Veto it

Veto it, Mr. President. Veto it, and then, if you are so inclined, say "Mission Accomplished," for you will have done your duty as commander in chief.

Bushtoday Once you’re done, take a long, hard look in the mirror, to see the guy who lost the support of the American people — support that is essential to eventual success in this war.

Over the past four years, you have only gotten one thing right: You have understood that our troops will have to be in Iraq for the rest of your presidency, and most likely through the administration of the next president — and quite likely longer than that. But through your lack of political and diplomatic leadership, you have gotten more of them killed than had to be.

Sure, much of the world would have been against you anyway — it was in the interests of the French, Germans and Russians to oppose you on this and other things. Ironically, though, the Germans have since then elected a more friendly administration, and the French appear poised to do so. But your policies have alienated even our friends in Britain, and undermined our best friend of all, Tony Blair. If only he could have led this coalition.

Worse, you have lost the faith of Americans — through your long refusal to throw out the bankrupt Rumsfeld approach, for the atmosphere you and A.G. Gonzales created that encouraged the abuses of Abu Ghraib, you have allowed the insurgency to flourish, and made enemies where we might have had friends, or at least neutrals.

You only got one thing right. You knew that we could not desert Iraq once we had toppled Saddam.

But anybody can get one thing right. Even Mike Gravel. He really nailed it when he challenged the other candidates on the stage last week in Orangeburg, asking them if they thought you were kidding about staying in Iraq? If they didn’t believe that, they were fooling themselves and their supporters. If they did believe that, then their cheering Congress on as it sends you this unconscionably cynical spending bill is beyond appalling.

You’ll do your duty, the only way you can do it at this point. And those who sent you that bill, knowing you would veto it, will share a full measure of culpability for this detestable slap at the troops who depend on our material support — though we give them so little of any other kind. Yes, they are the ones who keep sending encouragement to the terrorists, offering timetables to let them know how long they have to hold out, how many more suicide bombers they have to recruit, how many more IEDs to plant, before we get out of their way so they can REALLY rip into each other.

But don’t forget to blame everyone who deserves it. Don’t you dare let yourself off the hook.

37 thoughts on “Veto it

  1. Doug Ross

    Maybe GWB needs to look in the mirror and say, “You’re doing a heck of a job, Bushie!”… then award himself the Medal of Freedom.
    This is Bush’s War. The only major task he ever could claim responsibility for in his entire life and he, as they say in Texas, screwed the pooch.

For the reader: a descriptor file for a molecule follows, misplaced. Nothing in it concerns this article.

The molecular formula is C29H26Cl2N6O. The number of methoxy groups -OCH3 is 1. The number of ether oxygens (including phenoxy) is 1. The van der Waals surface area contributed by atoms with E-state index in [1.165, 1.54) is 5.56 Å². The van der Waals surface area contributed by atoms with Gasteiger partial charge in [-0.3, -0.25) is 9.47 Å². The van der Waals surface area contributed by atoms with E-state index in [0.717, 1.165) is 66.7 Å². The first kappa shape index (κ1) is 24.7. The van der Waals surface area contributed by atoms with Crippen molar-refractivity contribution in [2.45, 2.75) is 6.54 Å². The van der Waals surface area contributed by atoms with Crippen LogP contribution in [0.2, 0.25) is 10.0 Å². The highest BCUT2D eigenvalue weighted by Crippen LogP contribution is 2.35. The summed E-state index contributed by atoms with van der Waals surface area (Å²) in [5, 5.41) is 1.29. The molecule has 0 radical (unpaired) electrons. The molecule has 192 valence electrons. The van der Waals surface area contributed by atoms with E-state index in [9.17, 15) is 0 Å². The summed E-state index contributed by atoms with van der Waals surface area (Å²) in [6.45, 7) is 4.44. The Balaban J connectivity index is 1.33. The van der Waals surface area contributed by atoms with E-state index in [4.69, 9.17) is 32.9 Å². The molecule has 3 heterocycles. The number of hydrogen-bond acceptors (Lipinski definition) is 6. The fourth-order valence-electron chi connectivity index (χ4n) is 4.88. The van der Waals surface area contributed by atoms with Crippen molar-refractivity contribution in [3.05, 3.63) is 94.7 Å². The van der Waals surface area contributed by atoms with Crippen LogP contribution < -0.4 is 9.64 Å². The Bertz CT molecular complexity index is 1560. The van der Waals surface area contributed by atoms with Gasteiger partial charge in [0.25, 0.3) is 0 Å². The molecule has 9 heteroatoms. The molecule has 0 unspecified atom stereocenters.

Let’s never forget that he started this “war” based on faulty/rigged intelligence… the objective has changed to meet the ever-deteriorating circumstances.
    Planning? FAILED.
    Execution? FAILED.
    Leadership? FAILED.
    Legacy? FAILURE.

  2. Brad Warthen

    A few minutes after posting this (I started writing it before Bush vetoed the bill, then found as soon as I posted it he had just done so), I got a release from the folks at Americans Against Escalation in Iraq, about whom I have previously written, headlined, "The Will of a Nation vs. the Stubbornness of One Man."

    Well, since I agree with the president on this (if on nothing else), make that two men.

    But then, before I could post this comment, I got a statement from Lindsey Graham’s office, in which he said only this:

    “President Bush is right to veto this legislation. It would have ensured our nation’s defeat in a war we cannot afford to lose.”

    So make it three. Anybody else out there?

  3. Ready to Hurl

    “Can’t afford to lose?”
    That train has left the station but it appears that at three supposedly intelligent observers are still clinging to illusions.

  4. Randy E

    Brad, at what point will pulling out of Iraq be in keeping with patriotism? When Iraq is a self-sustaining democracy? When Iraq is secure even if not democratic? When the civil war is completely over? When the civil war is in recession? When Al-quida is completely removed?
    Do we maintain troops through the next generation to achieve this? How long is too long or is it until the mission is accomplished?
    Can you and that other person who supports the “War” define the benchmark for pulling out?

  5. Carol Hathaway

    Mr. Warthen attaches a greater importance to the fact that he and Mr. Graham support the President’s veto of the troop funding bill than I do. Firstly, the fact that three people share the same viewpoint is typically unimportant, when their views are opposed to those of a great majority of the public.
    Now, this isn’t always the case. A single man, or a few men, may oppose the great majority because of great courage, great wisdom, or great integrity.
    Think of John Kerry, and the Vietnam Veterans Against the War, who bravely stood against the crimes and folly of the United States government.
    Think of Albert Einstein, who alone had the ability to create a framework explaining why light always travels at the same velocity to an observer.